Frequency congestion is a problem in areas of high activity and certainly during peak seasonal operations. Pilots are often unable to acquire flight information when they require it because of this congestion. Transmissions from pilots flying at higher altitudes are broadcast over a large area and interfere with transmissions from pilots flying at lower altitudes who are trying to contact another FSS on the same frequency. Generally Visual Flight Rules (VFR) traffic is operating at lower altitudes, most often below 3000 feet above ground level. Aircraft at these lower altitudes would benefit from a distinct radio frequency from that used by aircraft operating at higher altitudes. Pilots crossing the designated altitude would broadcast their position and intentions on the frequency assigned to the area to which they are transitioning. Frequency congestion and interference was also noted as a problem where aerodromes with an Aerodrome Traffic Frequency (ATF) are close together.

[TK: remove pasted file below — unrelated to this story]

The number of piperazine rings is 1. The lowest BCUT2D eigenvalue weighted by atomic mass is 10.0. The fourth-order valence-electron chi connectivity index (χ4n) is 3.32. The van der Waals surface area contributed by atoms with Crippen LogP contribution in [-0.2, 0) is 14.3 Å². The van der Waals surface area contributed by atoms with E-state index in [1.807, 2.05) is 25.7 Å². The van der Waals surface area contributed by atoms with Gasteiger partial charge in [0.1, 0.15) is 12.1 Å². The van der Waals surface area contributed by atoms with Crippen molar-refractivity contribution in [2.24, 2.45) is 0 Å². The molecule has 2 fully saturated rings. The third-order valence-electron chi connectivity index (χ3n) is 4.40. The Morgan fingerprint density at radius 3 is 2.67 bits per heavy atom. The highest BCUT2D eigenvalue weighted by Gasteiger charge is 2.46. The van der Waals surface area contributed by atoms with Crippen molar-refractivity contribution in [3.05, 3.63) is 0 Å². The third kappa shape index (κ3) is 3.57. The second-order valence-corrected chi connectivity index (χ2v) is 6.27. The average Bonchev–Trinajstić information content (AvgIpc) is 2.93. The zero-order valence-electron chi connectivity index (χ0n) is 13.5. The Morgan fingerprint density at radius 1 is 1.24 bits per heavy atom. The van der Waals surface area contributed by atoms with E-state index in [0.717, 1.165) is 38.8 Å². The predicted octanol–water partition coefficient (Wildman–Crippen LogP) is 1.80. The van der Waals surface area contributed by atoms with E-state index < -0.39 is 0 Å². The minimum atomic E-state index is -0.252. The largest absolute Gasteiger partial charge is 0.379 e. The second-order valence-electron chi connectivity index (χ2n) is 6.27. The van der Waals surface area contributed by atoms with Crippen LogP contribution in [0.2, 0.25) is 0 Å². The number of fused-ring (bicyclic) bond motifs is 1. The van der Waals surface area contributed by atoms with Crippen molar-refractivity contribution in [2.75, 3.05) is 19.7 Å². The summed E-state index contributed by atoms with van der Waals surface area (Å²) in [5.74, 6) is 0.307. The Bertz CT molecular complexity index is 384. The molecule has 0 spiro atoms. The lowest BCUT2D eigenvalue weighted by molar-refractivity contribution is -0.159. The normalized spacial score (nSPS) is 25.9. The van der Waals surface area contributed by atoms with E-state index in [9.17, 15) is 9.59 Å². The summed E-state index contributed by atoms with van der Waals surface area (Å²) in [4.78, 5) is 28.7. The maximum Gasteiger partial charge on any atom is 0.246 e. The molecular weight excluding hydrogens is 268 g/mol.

SR 15 - Recommend NAV CANADA assign a new high altitude enroute frequency and designate 126.7 as a low altitude enroute frequency to reduce frequency congestion.

SR 16 - Recommend Transport Canada allocate additional frequencies for ATFs to reduce the overlap of transmissions between aerodromes and relieve the congestion and interference on the designated frequency.

Where no other service such as FSS, UNICOM, or Community Air Radio Station is available, pilots can contact radio-equipped vehicle operators where there is a mandatory frequency or aerodrome traffic frequency to determine the runway status or the presence of other vehicles or aircraft. Many uncontrolled aerodromes have no services available or the ground station has limited hours of operation. If these services are not available, maintenance vehicle operators who are on site should be able to provide pilots with information about runway conditions, vehicle and aircraft traffic.